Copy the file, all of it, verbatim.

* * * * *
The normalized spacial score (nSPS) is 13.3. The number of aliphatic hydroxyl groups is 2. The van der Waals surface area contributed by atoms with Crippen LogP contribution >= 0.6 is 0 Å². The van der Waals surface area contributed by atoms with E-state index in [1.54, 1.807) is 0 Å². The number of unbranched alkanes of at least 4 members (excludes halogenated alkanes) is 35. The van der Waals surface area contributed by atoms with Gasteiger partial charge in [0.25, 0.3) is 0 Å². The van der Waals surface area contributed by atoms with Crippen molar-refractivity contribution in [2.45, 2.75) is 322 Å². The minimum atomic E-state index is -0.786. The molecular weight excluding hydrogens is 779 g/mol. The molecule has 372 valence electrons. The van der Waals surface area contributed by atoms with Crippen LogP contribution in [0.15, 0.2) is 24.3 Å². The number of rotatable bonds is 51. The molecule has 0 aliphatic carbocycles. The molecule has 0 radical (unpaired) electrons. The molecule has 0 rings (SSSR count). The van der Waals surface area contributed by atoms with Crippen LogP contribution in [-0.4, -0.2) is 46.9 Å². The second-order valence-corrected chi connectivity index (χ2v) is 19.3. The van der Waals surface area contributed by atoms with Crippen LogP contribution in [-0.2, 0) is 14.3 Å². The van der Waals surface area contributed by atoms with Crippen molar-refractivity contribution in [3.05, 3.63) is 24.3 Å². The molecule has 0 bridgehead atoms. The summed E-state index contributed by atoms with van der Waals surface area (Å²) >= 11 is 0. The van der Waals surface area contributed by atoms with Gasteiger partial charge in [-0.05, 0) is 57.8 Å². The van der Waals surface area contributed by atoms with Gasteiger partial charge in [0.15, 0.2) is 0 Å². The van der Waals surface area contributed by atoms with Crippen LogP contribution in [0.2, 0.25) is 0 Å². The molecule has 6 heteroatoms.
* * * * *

The normalized spacial score (nSPS) is 13.3. The number of aliphatic hydroxyl groups is 2. The van der Waals surface area contributed by atoms with Crippen LogP contribution >= 0.6 is 0 Å². The van der Waals surface area contributed by atoms with E-state index in [1.54, 1.807) is 0 Å². The number of unbranched alkanes of at least 4 members (excludes halogenated alkanes) is 35. The van der Waals surface area contributed by atoms with Gasteiger partial charge in [0.25, 0.3) is 0 Å². The van der Waals surface area contributed by atoms with Crippen molar-refractivity contribution in [2.45, 2.75) is 322 Å². The minimum atomic E-state index is -0.786. The molecular weight excluding hydrogens is 779 g/mol. The molecule has 372 valence electrons. The van der Waals surface area contributed by atoms with Crippen LogP contribution in [0.15, 0.2) is 24.3 Å². The number of rotatable bonds is 51. The molecule has 0 aliphatic carbocycles. The molecule has 0 radical (unpaired) electrons. The molecule has 0 rings (SSSR count). The van der Waals surface area contributed by atoms with Crippen LogP contribution in [-0.4, -0.2) is 46.9 Å². The second-order valence-corrected chi connectivity index (χ2v) is 19.3. The van der Waals surface area contributed by atoms with Crippen LogP contribution in [-0.2, 0) is 14.3 Å². The van der Waals surface area contributed by atoms with Crippen molar-refractivity contribution in [3.05, 3.63) is 24.3 Å². The molecule has 0 bridgehead atoms. The summed E-state index contributed by atoms with van der Waals surface area (Å²) >= 11 is 0. The van der Waals surface area contributed by atoms with Gasteiger partial charge in [-0.05, 0) is 57.8 Å². The van der Waals surface area contributed by atoms with Gasteiger partial charge in [0.15, 0.2) is 0 Å². The van der Waals surface area contributed by atoms with Crippen LogP contribution in [0.2, 0.25) is 0 Å². The molecule has 6 heteroatoms.